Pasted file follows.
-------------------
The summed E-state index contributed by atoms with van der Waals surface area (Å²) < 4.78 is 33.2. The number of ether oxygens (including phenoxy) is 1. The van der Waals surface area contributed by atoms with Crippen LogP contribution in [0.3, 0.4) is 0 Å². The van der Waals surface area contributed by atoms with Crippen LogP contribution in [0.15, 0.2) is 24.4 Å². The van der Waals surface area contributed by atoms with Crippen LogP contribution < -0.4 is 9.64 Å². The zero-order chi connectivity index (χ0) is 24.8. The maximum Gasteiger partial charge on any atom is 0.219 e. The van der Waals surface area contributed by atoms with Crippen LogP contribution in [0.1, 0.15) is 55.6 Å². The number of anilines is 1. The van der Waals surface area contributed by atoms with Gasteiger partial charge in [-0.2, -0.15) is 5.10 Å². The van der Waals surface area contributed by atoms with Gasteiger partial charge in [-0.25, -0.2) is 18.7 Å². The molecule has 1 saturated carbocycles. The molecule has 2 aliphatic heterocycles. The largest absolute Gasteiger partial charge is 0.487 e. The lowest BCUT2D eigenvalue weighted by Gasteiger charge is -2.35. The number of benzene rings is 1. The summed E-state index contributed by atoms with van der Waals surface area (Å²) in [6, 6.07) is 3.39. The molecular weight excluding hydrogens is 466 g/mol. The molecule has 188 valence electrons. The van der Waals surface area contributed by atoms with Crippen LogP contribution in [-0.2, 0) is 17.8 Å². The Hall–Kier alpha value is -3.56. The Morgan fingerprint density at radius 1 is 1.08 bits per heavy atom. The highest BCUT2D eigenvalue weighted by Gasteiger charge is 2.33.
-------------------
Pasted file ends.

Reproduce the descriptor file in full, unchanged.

The summed E-state index contributed by atoms with van der Waals surface area (Å²) < 4.78 is 33.2. The number of ether oxygens (including phenoxy) is 1. The van der Waals surface area contributed by atoms with Crippen LogP contribution in [0.3, 0.4) is 0 Å². The van der Waals surface area contributed by atoms with Crippen LogP contribution in [0.15, 0.2) is 24.4 Å². The van der Waals surface area contributed by atoms with Crippen LogP contribution < -0.4 is 9.64 Å². The zero-order chi connectivity index (χ0) is 24.8. The maximum Gasteiger partial charge on any atom is 0.219 e. The van der Waals surface area contributed by atoms with Crippen LogP contribution in [0.1, 0.15) is 55.6 Å². The number of anilines is 1. The van der Waals surface area contributed by atoms with Gasteiger partial charge in [-0.2, -0.15) is 5.10 Å². The van der Waals surface area contributed by atoms with Gasteiger partial charge in [-0.25, -0.2) is 18.7 Å². The molecule has 1 saturated carbocycles. The molecule has 2 aliphatic heterocycles. The largest absolute Gasteiger partial charge is 0.487 e. The lowest BCUT2D eigenvalue weighted by Gasteiger charge is -2.35. The number of benzene rings is 1. The summed E-state index contributed by atoms with van der Waals surface area (Å²) in [6, 6.07) is 3.39. The molecular weight excluding hydrogens is 466 g/mol. The molecule has 188 valence electrons. The van der Waals surface area contributed by atoms with Crippen LogP contribution in [-0.2, 0) is 17.8 Å². The Hall–Kier alpha value is -3.56. The Morgan fingerprint density at radius 1 is 1.08 bits per heavy atom. The highest BCUT2D eigenvalue weighted by Gasteiger charge is 2.33.